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Discussion Starter #1
I was attempting to remove the flywheel and I saw something say you can stick a small socket in there with the oem bolt and it would come off.
So I tried this and now my flywheel bolt is stuck halfway down and just spins doesn't get any tighter or looser did I screw myself?
 

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Welcome to the forum, and sorry to hear about the problem that you are having with your flywheel.

Here is what is going on with the TW flywheel and crankshaft.

The flywheel is mounted onto the tapered end of the crankshaft. It is secured from rotating with a Woodruff key, and is tightened down by a bolt that threads into the end of the crankshaft. To remove the flywheel, you must first remove this bolt, which it sounds like you succeeded in doing. The next step is to thread a bolt, or an actual flywheel puller as shown below, into the internal threads of the flywheel. The TW's rear axle is the correct thread and can be use to do this also. As this bolt is tightened, the flywheel will be pulled free from the tapered crankshaft. All threads are standard right hand threads.

TW Flywheel.jpg

I would try gripping the socket with some Vise-Grips or Channel-Lock pliers and then unscrewing the bolt. Then see if you can secure the flywheel from turning and then try to remove the socket without damaging the internal threads on the flywheel too much. Then you should be able to use a proper sized bolt/flywheel puller/rear axle to get the the flywheel to pop free. The proper thread size needed is 16mm x 1.5 RH MP.

Best of luck,

Brian
 

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Discussion Starter #4
Okay so I was dumb and read a thread wrong and I put a small socket into the inside threads of the crankshaft and doing so it wegged the socket into the internal threads on the crankshaft is there anyway to drill it out and retap the internal threads or would I just have to replace the entire crankshaft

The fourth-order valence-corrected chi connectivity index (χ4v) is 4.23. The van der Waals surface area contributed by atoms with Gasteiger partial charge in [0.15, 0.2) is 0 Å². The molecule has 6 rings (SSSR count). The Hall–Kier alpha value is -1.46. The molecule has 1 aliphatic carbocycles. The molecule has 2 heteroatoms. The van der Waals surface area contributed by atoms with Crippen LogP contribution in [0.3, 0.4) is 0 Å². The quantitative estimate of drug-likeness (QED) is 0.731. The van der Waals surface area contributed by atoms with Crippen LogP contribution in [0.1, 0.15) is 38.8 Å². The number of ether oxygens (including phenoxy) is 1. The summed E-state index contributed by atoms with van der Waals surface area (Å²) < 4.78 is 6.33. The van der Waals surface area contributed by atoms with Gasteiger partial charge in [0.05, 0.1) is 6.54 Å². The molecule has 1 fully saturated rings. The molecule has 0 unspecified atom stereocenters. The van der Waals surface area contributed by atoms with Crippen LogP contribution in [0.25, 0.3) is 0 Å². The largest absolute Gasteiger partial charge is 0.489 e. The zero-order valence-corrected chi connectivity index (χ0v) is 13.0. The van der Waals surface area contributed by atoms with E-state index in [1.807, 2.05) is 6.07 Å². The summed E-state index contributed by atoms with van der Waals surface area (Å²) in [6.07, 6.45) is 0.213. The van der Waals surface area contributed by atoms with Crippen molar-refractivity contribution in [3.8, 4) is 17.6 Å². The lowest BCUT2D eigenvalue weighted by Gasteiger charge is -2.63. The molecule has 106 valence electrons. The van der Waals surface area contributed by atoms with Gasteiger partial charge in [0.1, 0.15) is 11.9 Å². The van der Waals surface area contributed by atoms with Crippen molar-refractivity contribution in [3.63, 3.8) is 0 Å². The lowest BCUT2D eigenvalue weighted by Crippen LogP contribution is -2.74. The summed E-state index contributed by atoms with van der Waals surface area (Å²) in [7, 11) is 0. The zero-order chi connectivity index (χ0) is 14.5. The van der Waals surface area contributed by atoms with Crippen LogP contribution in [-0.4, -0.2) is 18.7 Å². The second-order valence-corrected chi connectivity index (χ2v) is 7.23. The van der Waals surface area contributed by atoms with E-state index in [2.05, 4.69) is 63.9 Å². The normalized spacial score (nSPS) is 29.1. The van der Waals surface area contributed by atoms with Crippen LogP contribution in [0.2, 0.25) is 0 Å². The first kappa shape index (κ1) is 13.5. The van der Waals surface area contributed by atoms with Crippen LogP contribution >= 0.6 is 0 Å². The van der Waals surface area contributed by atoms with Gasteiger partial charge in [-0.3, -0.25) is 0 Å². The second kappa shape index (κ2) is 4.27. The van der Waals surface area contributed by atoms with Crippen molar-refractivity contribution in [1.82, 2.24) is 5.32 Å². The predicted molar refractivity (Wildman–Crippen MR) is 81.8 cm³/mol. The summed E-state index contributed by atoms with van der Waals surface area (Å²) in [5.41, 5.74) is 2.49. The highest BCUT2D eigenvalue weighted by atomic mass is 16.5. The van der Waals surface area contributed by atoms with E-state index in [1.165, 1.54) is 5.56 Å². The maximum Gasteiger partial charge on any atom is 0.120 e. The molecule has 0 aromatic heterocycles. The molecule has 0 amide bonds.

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Okay so I was dumb and read a thread wrong and I put a small socket into the inside threads of the crankshaft and doing so it wegged the socket into the internal threads on the crankshaft is there anyway to drill it out and retap the internal threads or would I just have to replace the entire crankshaft
Is there any way that you could use a socket extension or a bolt to engage the socket and then try to carefully unthread the socket from the crankshaft?
 

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Discussion Starter #7
Sadly it flattened the top of the socket so it doesn't even have a hole anymore I don't know what to do
 

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Have you considered using extractor bits?
But without involving any hammering to prevent any damage to the crankshaft.
I agree with the above approach. Are we looking at the square end of the socket? If so, there should be enough meat there to drill out an opening in the center for a flat bladed screwdriver or a decent sized extractor.
 

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Wow that's one good and proper dickering. You're going to have to somehow un-wedge the socket from the crank's internal threads. I'd go with the suggestion to drill a hole into the socket and get a reverse spiral extractor in there to try and un-thread the socket out. But if it's all mangled or the end is mushroomed over, it may not want to come out or will damage the threads on the way out. Damaged threads can be repaired either with a retap or drilling to the next size and re-tapping.

The rear axle trick works well or another suitably large bolt. An impact gun helps and will usually pop the flywheel right off. Otherwise, tighten the bolt up with the engine in gear and something wedged in the sprocket to keep it from turning. Get it "gutentight" and then give the head of the bolt a smack with a mini-sledge, then re-tighten and repeat. Put a towel down as a couple times I've seen the flywheels really fly off.
 

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That TW-Brian sure gives accurate & well depicted information!

Same for advice on using impact gun, worked for me with rear axle bolt. Two thumbs up. :thumbsup::thumbsup:

Now for an out of the box idea to prep the site for the above extraction methods. Spray a bit of penetrating oil through the socket into crankshaft's end cavity. Use compressed air with blow gun's rubber tip to make a seal and attempt to use air to drive penetrating oil between crank internals and stuck socket. Eye protection and a rag to catch any errant spray blowing by the threads is a good idea.
 
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